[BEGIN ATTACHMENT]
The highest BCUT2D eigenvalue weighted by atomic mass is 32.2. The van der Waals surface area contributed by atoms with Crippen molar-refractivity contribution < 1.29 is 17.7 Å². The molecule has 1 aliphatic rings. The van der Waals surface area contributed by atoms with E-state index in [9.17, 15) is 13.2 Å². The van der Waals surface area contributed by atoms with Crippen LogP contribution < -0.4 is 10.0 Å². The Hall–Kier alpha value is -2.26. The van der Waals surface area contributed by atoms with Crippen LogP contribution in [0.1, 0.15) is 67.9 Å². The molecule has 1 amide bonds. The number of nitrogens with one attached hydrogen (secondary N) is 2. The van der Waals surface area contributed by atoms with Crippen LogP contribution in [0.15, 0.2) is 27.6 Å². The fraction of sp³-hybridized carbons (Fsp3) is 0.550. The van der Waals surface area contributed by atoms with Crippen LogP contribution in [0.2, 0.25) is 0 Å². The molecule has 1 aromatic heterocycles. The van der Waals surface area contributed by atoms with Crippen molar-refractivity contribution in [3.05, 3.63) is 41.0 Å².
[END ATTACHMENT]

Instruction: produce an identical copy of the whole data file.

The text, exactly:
The highest BCUT2D eigenvalue weighted by atomic mass is 32.2. The van der Waals surface area contributed by atoms with Crippen molar-refractivity contribution < 1.29 is 17.7 Å². The molecule has 1 aliphatic rings. The van der Waals surface area contributed by atoms with E-state index in [9.17, 15) is 13.2 Å². The van der Waals surface area contributed by atoms with Crippen LogP contribution < -0.4 is 10.0 Å². The Hall–Kier alpha value is -2.26. The van der Waals surface area contributed by atoms with Crippen LogP contribution in [0.1, 0.15) is 67.9 Å². The molecule has 1 amide bonds. The number of nitrogens with one attached hydrogen (secondary N) is 2. The van der Waals surface area contributed by atoms with Crippen LogP contribution in [0.15, 0.2) is 27.6 Å². The fraction of sp³-hybridized carbons (Fsp3) is 0.550. The van der Waals surface area contributed by atoms with Crippen LogP contribution in [0.2, 0.25) is 0 Å². The molecule has 1 aromatic heterocycles. The van der Waals surface area contributed by atoms with Crippen molar-refractivity contribution in [3.05, 3.63) is 41.0 Å².